Smith County lies on the western boundary of Eastern Texas. The county seat is Tyler. Caddo Indians lived on the land until disease and warfare pushed the Indians out of the area. The Texas Legislature partitioned land from the Nacogdoches District and created Smith County in 1846 in honor of General James Smith, a soldier in the Republic of Texas.
During the 1850s, population and production increased, leading to larger harvests. The county expanded its infrastructure to include lumber mills. Smith County joined the Confederacy. Camp Ford, a Confederate prison camp, was a key feature of Smith County in the Civil War.
The county's infrastructure changed after the war, which resulted in the loss of jobs and increased racial tension. The economy stabilized through the farming of corn and cotton, the introduction of timber mills, and railroads, which allowed the exporting of items. Over-dependence on land depreciated cotton production, but the cultivation of roses held steady and became a landmark for the county.
The New Deal programs such as Civilian Conservation Corps helped to aid the county's economy and helped in the construction of Tyler State Park. The discovery of oil added wealth to Smith County, as people migrated from other areas to work the rigs. Through land preservation, the price of land increased during the rest of the century, and farmers transitioned to utilizing timber to increase income. Tyler became a focal point for education and medicine with the University of Texas-Tyler.
- Bonner-Whitaker McClendon House, The/McClendon Historic Estate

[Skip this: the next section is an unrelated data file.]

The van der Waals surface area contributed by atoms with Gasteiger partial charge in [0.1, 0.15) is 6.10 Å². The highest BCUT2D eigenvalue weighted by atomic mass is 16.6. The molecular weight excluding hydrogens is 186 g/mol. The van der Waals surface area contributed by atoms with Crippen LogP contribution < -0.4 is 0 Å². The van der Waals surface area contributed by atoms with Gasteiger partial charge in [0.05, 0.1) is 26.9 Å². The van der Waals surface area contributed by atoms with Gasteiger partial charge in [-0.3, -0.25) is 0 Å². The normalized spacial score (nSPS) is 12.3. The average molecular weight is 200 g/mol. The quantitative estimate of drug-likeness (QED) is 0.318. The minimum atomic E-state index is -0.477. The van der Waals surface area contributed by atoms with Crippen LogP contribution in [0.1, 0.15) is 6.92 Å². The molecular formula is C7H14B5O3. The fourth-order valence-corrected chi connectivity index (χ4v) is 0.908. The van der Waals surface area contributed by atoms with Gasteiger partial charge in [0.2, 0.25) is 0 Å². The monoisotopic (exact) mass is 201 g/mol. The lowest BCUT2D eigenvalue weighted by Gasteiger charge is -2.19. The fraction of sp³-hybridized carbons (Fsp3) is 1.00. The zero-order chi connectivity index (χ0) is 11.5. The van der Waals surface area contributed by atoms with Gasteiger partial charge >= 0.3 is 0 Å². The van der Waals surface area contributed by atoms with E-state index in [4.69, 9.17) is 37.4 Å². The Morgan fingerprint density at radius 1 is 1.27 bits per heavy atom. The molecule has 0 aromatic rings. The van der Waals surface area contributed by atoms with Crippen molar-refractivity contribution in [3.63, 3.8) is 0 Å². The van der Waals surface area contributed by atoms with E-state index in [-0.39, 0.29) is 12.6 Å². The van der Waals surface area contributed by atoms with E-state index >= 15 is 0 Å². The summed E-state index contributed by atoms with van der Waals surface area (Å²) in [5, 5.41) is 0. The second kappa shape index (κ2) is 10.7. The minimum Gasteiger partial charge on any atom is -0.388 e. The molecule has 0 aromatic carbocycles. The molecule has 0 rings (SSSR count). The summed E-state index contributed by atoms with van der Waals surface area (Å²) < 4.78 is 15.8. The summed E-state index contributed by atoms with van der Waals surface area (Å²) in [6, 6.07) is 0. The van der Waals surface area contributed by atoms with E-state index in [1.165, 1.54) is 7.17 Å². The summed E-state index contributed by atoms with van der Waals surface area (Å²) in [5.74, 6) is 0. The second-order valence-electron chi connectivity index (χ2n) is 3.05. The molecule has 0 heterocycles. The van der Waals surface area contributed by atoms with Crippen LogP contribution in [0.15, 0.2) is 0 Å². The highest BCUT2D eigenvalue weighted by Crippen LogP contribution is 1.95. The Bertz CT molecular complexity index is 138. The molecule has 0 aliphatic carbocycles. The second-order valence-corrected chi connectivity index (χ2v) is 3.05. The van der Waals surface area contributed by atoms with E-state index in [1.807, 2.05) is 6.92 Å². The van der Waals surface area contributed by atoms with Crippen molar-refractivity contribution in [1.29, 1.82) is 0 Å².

- Brookshire's World of Wildlife Museum and Country Store
- Camp Ford
- Carnegie History Center
- Cotton Belt Train Depot
- Dewberry Plantation
- The Discovery Science Place
- Goodman Museum
- Historic Aviation Memorial Museum
- Smith County Historical Society Museum and Archives
- Tyler Rose Garden and Museum
- Tyler Museum of Art
- Tyler State Park
- Captain James P. Douglas Chapter, Camp 124, SCV
- Captain William Barron Chapter 25, SAR
- East Texas Genealogical Society
- Mary Tyler Chapter, DAR
- Mollie Moore Davis Chapter 217, UDC
- Thomas Abraham Carter Chapter 2549, UDC
- Troup Genealogical-Historical Society, Inc.
- (March 18, 2013) East Texans bring attention to forgotten Smith County cemetery
- Chronicles of Smith County, Texas; Newsletter- Smith County Historical Society/Historical Commission (Journals)
- 1990 Census of population and housing (Map)
- Amnegro: the American Negro magazine; Tyler city directory (Serial)
- University Archives and Special Collections; UT-Tyler
Text: http://www.tshaonline.org/handbook/online/articles/hcs11 Handbook of Texas Online, Texas State Historical Assoication.
To learn more about Smith County's history check out Local Voices' writer Marvin Mayer's column "Plain Truths about Smith County" on our Local Voices page.